In last week’s post I mentioned Syberberg’s Hitler, a film from Germany as an example of political art reaching beyond the confines of both politics and art. I’m not sure if it came across like that, but I’m sure that’s what I meant. At least, that’s what I mean now. And that’s all that matters.
Since then I’ve spent three evenings watching the first three parts of the film. The last part I’m gonna watch tonight. But before I do so I wanna put down some thoughts on what it’s been like so far. Not that I’m expecting a surprise ending – I’ve been through the whole thing a couple of times before – but just to keep my thoughts untainted by the entirety of the work, and instead focus on some of the particulars.
At the end of Part III – after some five hours of patiently trying to map out the psychology of Hitler and his bedfellows – the grand old Führer has finally had it. Come alive as a puppet at the hand of a ventriloquist he takes on the screen, and does a monologue that not even the puppeteer knows how to answer.
Instead of defending his own stance Hitler praises his posterity for fulfilling his own visions of the future. ”Ich grüse die Amerikanen!” he starts out, and then lists all the wonders they and others have performed to his memory. How the Pope received Ugandan dictator Idi Amin in audience, how Palestinian freedom fighter Yassir Arafat carried a gun to the UN building, and how 110 out of 153 member states of the UN violated human rights in 1977 when the film was made.
In the end Hitler also praises the mass of Western populations for not doing anything about their abusive governments and their lack of concern for other countries and people. ”Thor Heyerdahl,” he states, ”couldn’t wash his clothes for 43 out of 56 days on his Kon-Tiki raft – is this what you wanna hold up against my culture?” To Hitler the case is clear. Today’s way of propaganda and natural selection by capitalism is a direct continuation of the Third Reich he imagined for himself when he was democratically voted Chancellor of Germany in 1933.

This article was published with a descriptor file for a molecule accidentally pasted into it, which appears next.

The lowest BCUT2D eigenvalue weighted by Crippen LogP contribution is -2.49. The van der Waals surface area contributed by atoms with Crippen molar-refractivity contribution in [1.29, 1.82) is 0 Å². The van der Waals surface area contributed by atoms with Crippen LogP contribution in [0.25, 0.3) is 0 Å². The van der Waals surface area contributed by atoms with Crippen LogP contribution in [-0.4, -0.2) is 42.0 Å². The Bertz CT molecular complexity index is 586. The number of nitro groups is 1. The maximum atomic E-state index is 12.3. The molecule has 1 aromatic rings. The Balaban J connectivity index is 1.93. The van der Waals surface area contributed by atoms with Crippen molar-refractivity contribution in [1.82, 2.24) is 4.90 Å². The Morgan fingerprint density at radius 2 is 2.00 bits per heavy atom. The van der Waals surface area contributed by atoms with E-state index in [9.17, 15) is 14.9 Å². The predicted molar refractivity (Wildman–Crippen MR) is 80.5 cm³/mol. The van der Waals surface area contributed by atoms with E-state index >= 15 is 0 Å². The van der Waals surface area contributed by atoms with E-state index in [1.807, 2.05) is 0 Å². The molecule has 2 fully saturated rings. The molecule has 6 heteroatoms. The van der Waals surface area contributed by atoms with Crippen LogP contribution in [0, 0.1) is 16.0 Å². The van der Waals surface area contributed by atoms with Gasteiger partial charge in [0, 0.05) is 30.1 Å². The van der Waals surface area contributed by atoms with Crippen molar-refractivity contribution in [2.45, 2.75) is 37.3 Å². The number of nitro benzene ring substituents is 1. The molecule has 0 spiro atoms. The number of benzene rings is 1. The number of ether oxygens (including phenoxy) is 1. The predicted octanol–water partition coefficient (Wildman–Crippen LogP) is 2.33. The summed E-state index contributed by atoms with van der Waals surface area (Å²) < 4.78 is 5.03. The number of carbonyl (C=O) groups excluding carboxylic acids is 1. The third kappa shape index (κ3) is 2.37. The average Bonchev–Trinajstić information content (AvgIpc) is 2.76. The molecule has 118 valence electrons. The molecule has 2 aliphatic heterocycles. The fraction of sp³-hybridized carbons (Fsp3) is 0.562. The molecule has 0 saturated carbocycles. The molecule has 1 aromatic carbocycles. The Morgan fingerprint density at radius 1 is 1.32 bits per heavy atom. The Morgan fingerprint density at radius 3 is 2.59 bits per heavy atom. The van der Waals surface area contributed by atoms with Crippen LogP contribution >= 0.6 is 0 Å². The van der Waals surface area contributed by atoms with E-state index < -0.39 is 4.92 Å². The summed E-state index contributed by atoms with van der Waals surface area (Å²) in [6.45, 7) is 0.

I’m not really interested in the credibility of such a statement. But I’m interested in the statement as such. Are we really working away from or towards the view of the world as held by Hitler? Or less dramatically put, do we have any idea where we – we as a society and as a culture – are headed, and do we at all spend time thinking about it?
In Denmark the equivalent of Hitler’s NSDAP – or more plainly stated: the Nazi Party – is a young fast-growing party known as the Danish People’s Party. They share characteristics with many other popular right-wing parties throughout Europe, and have often been known to substitute Muslims for Jews in search of a scapegoat and a bogey for their supporters to believe in. And this with such success that they’re presently in parliament, and holds the balance of power in many important governmental issues.
I wonder whether the people who vote for the Danish People’s Party would be horrified or flattered if somehow forced to watch the monologues of Syberberg’s Hitler. Most probably they wouldn’t care because they wouldn’t be able to see the connection. That’s my prejudice anyway. And I would love to be proved wrong.
So if you know anybody dating right-wing populism, and who might be up for some six-seven hours of intense enigmatic cinema, send them this link and my email address firstname.lastname@example.org. I would love to hear their reply. Now, at least, I have given out the option.